The experience has cemented the bond between my children and their Spanish heritage. What's more, it has provided the motivation my kids need to continue learning Spanish. 

Hispanic Heritage Month Series 2016 | Multicultural Kid Blogs
We are so excited for our FIFTH annual Hispanic Heritage Month series and giveaway! Through the month (September 15 - October 15), you'll find great resources to share Hispanic Heritage with kids.

October 12 MommyMaestra
Don't miss all of the great posts from previous years as well: 2012, 2014, 2015

Wednesday, October 12, 2016

(Audio)Book Review: Juana & Lucas (GIVEAWAY)

Hispanic Heritage Month is drawing to a close, but learning about Hispanic cultures continues year round in our household. And one of the ways we do that is with books.

Candlewick has a recently added a new Latina author-illustrator to their roster. Juana Medina was raised high up in the Andes Mountains by her mother, aunt, and abuelos. Today, she teaches at George Washington University in Washington, D.C. Her new book, Juana and Lucas (aff) is partially based on her own childhood and her love for Bogotá, Colombia. 

If your kids love Anna Hibiscus or Judy Moody, they will love this new bilingual series about Juana and her dog, Lucas. This first book introduces us to Juana - where she lives, who her friends are, what she likes and doesn't like, and especially about her best amigo, Lucas. But the real focus of this book is about Juana learning to be bilingual. At first she absolutely hates learning English and fights it all she can. But then something happens to change her mind...

This book is so much fun to read. Not only is it cleverly written, but it is obvious that an aritst wrote it because the formatting is so unusual. In a style reminiscent of Geronimo Stilton, the text expands and shrinks, curls and streaks across the pages. It is visually stimulating for young readers. In addition, Medina's ink and watercolor illustrations are engaging, often hilarious, and complement the text providing additional information.

I love not only the topic of this book - bilingualism - but also the fact that the book itself is bilingual with Spanish words sprinkled in. 

I also had a chance to listen to the audiobook and it was fantastic. Narrated by Almarie Guerra, it is obvious she is perfectly fluent in both languages as her pronunciation is flawless. I've written before about the important role that audiobooks play in a child's education. But unfortunately, there are not very many sources for children's bilingual audiobooks. So I really hope this one takes off for Candlewick. 

This book would be an excellent read-aloud for the bilingual classroom.

The Giveaway

Candlewick Press is generously giving 5 MommyMaestra readers a chance to win a MP3 or Audio CD (winner's choice!) and copy of Juana & Lucas.

To enter to win, use the Rafflecopter below.

Buena suerte!

a Rafflecopter giveaway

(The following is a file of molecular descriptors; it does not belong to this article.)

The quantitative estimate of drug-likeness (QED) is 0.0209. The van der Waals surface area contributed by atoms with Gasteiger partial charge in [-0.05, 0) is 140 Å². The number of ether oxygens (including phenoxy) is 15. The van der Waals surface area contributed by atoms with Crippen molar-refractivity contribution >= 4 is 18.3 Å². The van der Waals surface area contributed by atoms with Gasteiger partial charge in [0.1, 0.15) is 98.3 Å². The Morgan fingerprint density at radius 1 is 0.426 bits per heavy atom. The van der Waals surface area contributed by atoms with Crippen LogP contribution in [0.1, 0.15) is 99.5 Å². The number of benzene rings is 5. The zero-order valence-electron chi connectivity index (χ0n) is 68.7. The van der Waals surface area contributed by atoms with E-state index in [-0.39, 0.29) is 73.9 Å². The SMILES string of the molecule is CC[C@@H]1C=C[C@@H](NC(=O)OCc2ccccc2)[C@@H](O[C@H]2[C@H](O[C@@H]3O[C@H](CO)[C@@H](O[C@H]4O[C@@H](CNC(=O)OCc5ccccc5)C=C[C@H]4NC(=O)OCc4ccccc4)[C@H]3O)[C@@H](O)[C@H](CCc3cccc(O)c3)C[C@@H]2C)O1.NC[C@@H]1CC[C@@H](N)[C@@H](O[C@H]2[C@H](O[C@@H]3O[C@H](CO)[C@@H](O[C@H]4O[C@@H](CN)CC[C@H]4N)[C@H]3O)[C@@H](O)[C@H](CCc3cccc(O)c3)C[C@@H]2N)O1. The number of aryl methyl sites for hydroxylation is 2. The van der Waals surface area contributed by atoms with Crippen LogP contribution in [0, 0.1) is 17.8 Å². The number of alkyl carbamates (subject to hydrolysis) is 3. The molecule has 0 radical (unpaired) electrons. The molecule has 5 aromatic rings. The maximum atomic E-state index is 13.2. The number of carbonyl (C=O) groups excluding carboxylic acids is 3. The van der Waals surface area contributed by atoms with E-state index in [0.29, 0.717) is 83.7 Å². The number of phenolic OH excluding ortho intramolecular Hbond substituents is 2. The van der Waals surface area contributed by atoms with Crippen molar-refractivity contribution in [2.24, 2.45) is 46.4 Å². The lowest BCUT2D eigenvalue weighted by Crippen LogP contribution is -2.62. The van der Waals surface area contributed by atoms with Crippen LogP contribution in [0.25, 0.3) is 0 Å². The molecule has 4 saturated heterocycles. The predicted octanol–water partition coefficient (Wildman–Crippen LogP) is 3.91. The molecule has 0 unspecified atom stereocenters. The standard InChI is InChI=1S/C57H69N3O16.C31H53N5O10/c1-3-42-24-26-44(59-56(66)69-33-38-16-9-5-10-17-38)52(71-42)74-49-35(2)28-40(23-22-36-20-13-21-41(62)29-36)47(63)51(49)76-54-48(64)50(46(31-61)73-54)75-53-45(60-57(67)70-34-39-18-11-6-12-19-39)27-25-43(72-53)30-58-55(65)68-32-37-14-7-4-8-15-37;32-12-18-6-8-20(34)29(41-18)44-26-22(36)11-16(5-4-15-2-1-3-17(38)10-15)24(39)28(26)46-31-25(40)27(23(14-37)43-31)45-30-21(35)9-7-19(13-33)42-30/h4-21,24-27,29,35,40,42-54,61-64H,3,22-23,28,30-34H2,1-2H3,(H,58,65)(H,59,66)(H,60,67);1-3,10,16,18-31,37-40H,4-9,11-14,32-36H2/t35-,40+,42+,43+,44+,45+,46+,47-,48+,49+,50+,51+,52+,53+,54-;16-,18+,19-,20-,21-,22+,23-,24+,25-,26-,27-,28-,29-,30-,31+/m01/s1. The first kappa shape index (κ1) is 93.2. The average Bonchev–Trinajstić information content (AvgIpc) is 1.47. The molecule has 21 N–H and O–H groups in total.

Tuesday, October 11, 2016

Free Download: Numbers 1 - 20 Mini Lesson in Spanish

This month's freebie from our sponsor, Spanish for You! is a fun way to help your young Spanish learners say their numbers from one to 20.

Spanish for You!'s program is geared for middle schoolers and is the perfect choice for homeschoolers and afterschoolers alike because their concepts are carefully divided up into manageable bundles that are available for immediate download from their website.

Today's download is a 4-page activity to help your child/student learn Spanish numbers. They'll learn not only how to pronounce letters in Spanish, but how to spell Spanish words! It includes a vocabulary page, numbers activity, and two audio files.

Bilingual Books About Numbers!

You may also enjoy these bilingual books for children.  (affiliate links)


Remember! Spanish for You!'s program is geared for middle schoolers and is the perfect choice for homeschoolers and afterschoolers alike because their concepts are carefully divided up into manageable bundles that are available for immediate download from their website.

If this is your first time here, you can find other free samples from Spanish for You! here. There are some fantastic downloads of games and activities for you and your family to enjoy. If you enjoy this activity, be sure to visit the Spanish for You! website where you'll find tons of additional resources for you to help your young Spanish learner!

Monday, October 10, 2016

7 Dia de los Muertos Activities for Kids

This month, I'm participating in another blog hop hosted by Multicultural Kid Blogs and the theme is Day of the Dead! It's one of my favorite holidays because it reminds me to take the time to remember the family and friends I've known in my life who have now passed away. Because the reality is that as a mother, wife, and entrepreneur, my days are mostly filled with the here and now, the immediate needs of my family and work. So I welcome the chance to stop and think about passed loved ones and their influence in my life.